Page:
OC Weekly on Its 10th: Thank You Comrades!


Before OC Weekly, Orange County was nothing — seven solid days of creation, followed by the birth of Jesus and, a few centuries later, the construction of some rude stone huts from which an indigenous golfing people (newportus erectus) hunted buffalo and the plentiful sea otter.

All that changed in mid-September of 1995. Following our first issue, Orange County became world famous. No Doubt, the Offspring, monotheism, The O.C., Arrested Development, the internal-combustion engine — none of this would have been possible were it not for a wealthy New York City developer’s ambition to give his kids something to play with.

Really: The Weekly was launched in 1995 because of Leonard Stern and David Schneiderman. A man whose name you’ll often find on the Forbes list of richest Americans, Stern bought the Village Voice in the late 1980s so that his children — who were interested in the media business — could have something to do when they came of age; Schneiderman was the publisher of the Voice. Stern’s kids eventually decided that media was harder than real estate (smart kids), but not before Stern and Schneiderman bought LA Weekly (1992) and launched OC Weekly in 1995.

Most people figured we wouldn’t last: Orange County was (they said) too decentralized, conservative and suburban for an alt-weekly. But Stern and Schneiderman gave us the money, and our brothers and sisters at LA Weekly (especially Michael Sigman, former LA and OC Weekly publisher, now a music impresario) gave us the guidance. We made money in our first year.

I want to acknowledge those who’ve been with us since those earliest days — Matt Coker was there, and Rebecca Schoenkopf, too. Jim Washburn still writes for us (as a freelancer). Patty Marsters was an intern. (They’ll remember that the earliest OC Weekly meetings took place around my kitchen table.) Many of the people still at the Weekly came very soon after the September launch —- Heather Swaim, Scott Moxley, Patt Buchanan, Nick Schou, Cameron and Steve Lowery.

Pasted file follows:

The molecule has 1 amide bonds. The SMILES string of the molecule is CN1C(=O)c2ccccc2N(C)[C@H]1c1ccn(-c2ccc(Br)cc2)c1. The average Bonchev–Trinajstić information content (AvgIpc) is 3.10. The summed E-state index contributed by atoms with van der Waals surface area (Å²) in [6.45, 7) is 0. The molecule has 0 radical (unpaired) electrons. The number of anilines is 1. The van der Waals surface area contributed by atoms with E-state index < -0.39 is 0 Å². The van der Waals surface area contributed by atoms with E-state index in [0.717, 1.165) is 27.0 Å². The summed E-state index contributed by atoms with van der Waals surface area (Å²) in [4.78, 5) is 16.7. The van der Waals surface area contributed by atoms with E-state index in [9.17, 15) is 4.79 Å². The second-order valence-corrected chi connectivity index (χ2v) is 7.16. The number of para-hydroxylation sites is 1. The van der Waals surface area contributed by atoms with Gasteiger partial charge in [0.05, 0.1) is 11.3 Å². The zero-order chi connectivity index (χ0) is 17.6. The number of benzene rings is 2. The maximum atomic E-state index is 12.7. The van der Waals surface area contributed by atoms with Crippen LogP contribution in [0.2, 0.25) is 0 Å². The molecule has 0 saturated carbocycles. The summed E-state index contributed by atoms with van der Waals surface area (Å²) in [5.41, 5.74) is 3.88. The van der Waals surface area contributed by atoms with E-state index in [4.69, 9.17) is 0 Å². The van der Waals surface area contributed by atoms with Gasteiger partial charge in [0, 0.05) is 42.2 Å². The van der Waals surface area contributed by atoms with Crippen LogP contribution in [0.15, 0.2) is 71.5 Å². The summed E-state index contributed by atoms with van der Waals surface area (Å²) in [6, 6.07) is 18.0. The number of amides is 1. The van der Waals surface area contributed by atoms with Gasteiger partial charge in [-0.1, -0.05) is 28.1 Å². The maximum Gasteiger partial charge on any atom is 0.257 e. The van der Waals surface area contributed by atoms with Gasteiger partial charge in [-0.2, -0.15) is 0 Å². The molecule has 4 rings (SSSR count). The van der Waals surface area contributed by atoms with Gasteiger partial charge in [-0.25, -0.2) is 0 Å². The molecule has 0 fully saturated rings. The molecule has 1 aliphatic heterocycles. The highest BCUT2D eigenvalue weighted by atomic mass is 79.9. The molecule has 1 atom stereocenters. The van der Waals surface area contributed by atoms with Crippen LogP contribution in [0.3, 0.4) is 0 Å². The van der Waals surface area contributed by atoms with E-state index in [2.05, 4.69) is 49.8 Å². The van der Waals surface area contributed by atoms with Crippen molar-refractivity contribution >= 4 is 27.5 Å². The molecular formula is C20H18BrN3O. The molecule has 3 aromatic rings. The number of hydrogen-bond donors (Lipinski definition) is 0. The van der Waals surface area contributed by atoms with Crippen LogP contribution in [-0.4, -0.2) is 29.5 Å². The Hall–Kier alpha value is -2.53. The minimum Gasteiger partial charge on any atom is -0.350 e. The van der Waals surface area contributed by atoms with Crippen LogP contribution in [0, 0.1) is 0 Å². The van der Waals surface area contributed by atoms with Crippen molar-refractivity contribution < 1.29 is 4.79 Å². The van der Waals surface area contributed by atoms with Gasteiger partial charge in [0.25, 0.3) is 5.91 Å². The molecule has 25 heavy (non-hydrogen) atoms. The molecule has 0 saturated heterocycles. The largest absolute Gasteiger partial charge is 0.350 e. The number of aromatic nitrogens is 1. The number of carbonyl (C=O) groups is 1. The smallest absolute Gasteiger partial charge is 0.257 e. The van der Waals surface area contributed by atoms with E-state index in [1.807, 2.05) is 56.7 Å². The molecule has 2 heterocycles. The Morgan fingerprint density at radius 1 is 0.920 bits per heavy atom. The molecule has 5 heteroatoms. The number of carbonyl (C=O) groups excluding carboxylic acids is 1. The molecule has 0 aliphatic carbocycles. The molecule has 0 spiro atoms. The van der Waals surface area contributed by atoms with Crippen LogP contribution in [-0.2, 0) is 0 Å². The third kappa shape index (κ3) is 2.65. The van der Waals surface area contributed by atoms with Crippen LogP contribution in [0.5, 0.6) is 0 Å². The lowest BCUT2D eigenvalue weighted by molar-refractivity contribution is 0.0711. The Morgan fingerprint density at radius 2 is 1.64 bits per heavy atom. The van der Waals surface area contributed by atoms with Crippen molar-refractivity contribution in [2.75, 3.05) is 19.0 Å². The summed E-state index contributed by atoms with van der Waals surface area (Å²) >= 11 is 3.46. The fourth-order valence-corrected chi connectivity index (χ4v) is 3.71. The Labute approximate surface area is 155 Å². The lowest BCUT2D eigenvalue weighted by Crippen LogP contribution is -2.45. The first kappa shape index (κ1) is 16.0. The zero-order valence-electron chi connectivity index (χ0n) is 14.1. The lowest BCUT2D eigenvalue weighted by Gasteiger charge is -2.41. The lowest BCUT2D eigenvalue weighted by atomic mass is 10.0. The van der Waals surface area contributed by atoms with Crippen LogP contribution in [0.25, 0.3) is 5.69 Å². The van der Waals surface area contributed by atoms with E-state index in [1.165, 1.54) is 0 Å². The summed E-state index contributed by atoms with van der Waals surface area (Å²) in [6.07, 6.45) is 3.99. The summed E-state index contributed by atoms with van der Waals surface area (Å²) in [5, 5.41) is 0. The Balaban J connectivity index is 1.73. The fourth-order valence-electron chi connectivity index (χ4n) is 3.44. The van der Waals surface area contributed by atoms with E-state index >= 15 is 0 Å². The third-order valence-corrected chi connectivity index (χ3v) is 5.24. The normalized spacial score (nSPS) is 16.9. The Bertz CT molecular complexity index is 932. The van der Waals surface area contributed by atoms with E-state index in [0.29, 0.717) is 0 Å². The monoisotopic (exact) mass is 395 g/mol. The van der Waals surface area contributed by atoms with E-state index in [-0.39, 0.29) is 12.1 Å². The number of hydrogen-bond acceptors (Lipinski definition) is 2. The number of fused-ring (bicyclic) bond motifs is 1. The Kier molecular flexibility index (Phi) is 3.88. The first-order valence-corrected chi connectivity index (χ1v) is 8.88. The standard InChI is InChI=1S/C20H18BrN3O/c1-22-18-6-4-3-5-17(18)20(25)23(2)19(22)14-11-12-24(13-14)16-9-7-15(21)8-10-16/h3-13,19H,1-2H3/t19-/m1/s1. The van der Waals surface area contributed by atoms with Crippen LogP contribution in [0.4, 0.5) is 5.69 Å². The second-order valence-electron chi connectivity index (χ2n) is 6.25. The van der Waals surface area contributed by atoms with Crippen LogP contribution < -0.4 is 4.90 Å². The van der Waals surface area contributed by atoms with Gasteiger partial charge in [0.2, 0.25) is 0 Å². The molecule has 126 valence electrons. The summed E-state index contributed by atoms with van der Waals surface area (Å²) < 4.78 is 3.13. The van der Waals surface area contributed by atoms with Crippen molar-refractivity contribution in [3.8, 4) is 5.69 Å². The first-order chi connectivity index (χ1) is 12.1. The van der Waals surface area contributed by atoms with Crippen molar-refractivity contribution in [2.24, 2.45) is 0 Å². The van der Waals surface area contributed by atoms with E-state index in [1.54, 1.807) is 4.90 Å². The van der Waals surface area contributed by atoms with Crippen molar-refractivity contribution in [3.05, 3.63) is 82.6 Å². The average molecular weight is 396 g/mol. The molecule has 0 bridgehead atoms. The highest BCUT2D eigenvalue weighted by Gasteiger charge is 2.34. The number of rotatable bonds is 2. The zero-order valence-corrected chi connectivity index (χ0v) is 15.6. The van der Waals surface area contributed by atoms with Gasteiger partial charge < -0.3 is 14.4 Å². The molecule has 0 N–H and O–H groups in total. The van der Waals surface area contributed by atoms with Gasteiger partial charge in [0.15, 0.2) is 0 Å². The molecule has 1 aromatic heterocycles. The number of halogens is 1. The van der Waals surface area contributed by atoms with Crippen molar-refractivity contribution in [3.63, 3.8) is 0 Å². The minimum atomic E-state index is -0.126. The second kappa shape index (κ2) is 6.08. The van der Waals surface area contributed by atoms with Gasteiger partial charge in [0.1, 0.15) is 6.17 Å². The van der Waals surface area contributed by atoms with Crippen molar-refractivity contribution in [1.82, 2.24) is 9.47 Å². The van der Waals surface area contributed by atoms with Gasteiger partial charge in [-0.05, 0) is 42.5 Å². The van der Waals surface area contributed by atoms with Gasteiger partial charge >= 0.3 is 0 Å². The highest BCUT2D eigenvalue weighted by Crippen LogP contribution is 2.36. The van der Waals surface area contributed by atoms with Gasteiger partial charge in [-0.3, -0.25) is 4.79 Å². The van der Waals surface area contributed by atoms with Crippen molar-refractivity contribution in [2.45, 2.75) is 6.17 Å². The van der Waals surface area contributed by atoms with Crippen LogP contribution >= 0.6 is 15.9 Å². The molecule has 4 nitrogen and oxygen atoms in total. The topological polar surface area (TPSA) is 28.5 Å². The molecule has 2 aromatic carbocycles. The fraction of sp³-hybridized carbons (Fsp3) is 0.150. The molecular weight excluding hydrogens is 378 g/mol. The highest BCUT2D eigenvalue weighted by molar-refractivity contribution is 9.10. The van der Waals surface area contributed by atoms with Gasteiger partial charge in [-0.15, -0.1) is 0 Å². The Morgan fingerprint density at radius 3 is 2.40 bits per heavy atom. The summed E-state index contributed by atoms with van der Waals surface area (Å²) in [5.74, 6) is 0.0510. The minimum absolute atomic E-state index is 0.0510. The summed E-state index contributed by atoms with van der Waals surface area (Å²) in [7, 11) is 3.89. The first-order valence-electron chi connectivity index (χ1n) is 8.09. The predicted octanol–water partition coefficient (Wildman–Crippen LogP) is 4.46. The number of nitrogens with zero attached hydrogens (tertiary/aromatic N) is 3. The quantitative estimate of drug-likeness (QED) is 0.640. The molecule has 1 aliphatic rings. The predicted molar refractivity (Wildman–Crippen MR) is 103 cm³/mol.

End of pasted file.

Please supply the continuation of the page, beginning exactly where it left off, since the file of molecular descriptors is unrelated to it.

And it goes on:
But whether they started here in 1995 or arrived two weeks ago, thanks. Thanks for helping build a newspaper that makes a difference in people’s lives. Thanks for helping us create a place that provides exciting, fun and rewarding work. Thanks for hanging out late at night and sometimes all weekend. Thanks to our sales team for selling a paper that, by its very nature, strives to be something that’s a little difficult to sell — and for doing that better than it’s ever been done.

In the early days of the Weekly, I’ll admit to a little anxiety myself — the feeling that something this amazing couldn’t flourish in a place like Orange County. We sometimes worked as if OC Weekly were a radio station behind enemy lines, like the Budapest radio station in 1956 that beamed out a plea for help, a fragile, vital lifeline to creativity, freedom and life. That the paper has succeeded so hugely is due to people who are long gone as well as those of us still here. And I really believe it when I say that I can’t wait to see what we’ll do next with our talent, energy and enthusiasm.

To all of our friends in the Association of Alternative Newsweeklies -— and especially our comrades at Gambit; you shall rise again -— thanks for accompanying us on this rare journey. You can follow our history in our 10th Anniversary issue: